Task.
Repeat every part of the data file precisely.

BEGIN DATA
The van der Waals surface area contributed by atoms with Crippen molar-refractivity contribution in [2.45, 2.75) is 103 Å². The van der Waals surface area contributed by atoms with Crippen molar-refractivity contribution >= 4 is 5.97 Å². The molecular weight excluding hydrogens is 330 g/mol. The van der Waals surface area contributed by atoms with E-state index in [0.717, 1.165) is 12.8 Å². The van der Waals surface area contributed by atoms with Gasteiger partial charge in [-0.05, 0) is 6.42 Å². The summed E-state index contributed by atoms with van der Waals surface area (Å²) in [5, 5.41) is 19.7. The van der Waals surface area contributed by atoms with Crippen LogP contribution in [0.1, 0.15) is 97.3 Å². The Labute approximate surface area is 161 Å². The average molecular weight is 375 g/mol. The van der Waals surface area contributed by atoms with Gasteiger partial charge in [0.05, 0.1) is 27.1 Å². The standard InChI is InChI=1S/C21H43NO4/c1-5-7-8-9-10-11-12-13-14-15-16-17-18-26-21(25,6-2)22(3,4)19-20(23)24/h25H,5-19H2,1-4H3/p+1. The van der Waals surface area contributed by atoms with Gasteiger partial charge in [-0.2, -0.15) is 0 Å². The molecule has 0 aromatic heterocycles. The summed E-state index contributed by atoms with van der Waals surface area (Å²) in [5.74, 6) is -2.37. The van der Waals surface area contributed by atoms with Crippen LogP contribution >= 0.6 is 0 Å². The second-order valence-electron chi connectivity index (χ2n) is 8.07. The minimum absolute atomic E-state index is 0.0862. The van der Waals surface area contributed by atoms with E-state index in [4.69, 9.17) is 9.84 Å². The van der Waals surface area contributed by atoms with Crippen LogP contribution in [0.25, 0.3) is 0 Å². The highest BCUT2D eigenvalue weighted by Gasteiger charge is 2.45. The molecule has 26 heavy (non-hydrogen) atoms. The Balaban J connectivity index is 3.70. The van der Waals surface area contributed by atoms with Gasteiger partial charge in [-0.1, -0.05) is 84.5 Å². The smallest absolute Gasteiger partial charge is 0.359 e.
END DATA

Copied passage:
The van der Waals surface area contributed by atoms with Crippen molar-refractivity contribution in [2.45, 2.75) is 103 Å². The van der Waals surface area contributed by atoms with Crippen molar-refractivity contribution >= 4 is 5.97 Å². The molecular weight excluding hydrogens is 330 g/mol. The van der Waals surface area contributed by atoms with E-state index in [0.717, 1.165) is 12.8 Å². The van der Waals surface area contributed by atoms with Gasteiger partial charge in [-0.05, 0) is 6.42 Å². The summed E-state index contributed by atoms with van der Waals surface area (Å²) in [5, 5.41) is 19.7. The van der Waals surface area contributed by atoms with Crippen LogP contribution in [0.1, 0.15) is 97.3 Å². The Labute approximate surface area is 161 Å². The average molecular weight is 375 g/mol. The van der Waals surface area contributed by atoms with Gasteiger partial charge in [0.05, 0.1) is 27.1 Å². The standard InChI is InChI=1S/C21H43NO4/c1-5-7-8-9-10-11-12-13-14-15-16-17-18-26-21(25,6-2)22(3,4)19-20(23)24/h25H,5-19H2,1-4H3/p+1. The van der Waals surface area contributed by atoms with Gasteiger partial charge in [-0.2, -0.15) is 0 Å². The molecule has 0 aromatic heterocycles. The summed E-state index contributed by atoms with van der Waals surface area (Å²) in [5.74, 6) is -2.37. The van der Waals surface area contributed by atoms with Crippen LogP contribution >= 0.6 is 0 Å². The second-order valence-electron chi connectivity index (χ2n) is 8.07. The minimum absolute atomic E-state index is 0.0862. The van der Waals surface area contributed by atoms with E-state index in [4.69, 9.17) is 9.84 Å². The van der Waals surface area contributed by atoms with Crippen LogP contribution in [0.25, 0.3) is 0 Å². The highest BCUT2D eigenvalue weighted by Gasteiger charge is 2.45. The molecule has 26 heavy (non-hydrogen) atoms. The Balaban J connectivity index is 3.70. The van der Waals surface area contributed by atoms with Gasteiger partial charge in [-0.1, -0.05) is 84.5 Å². The smallest absolute Gasteiger partial charge is 0.359 e.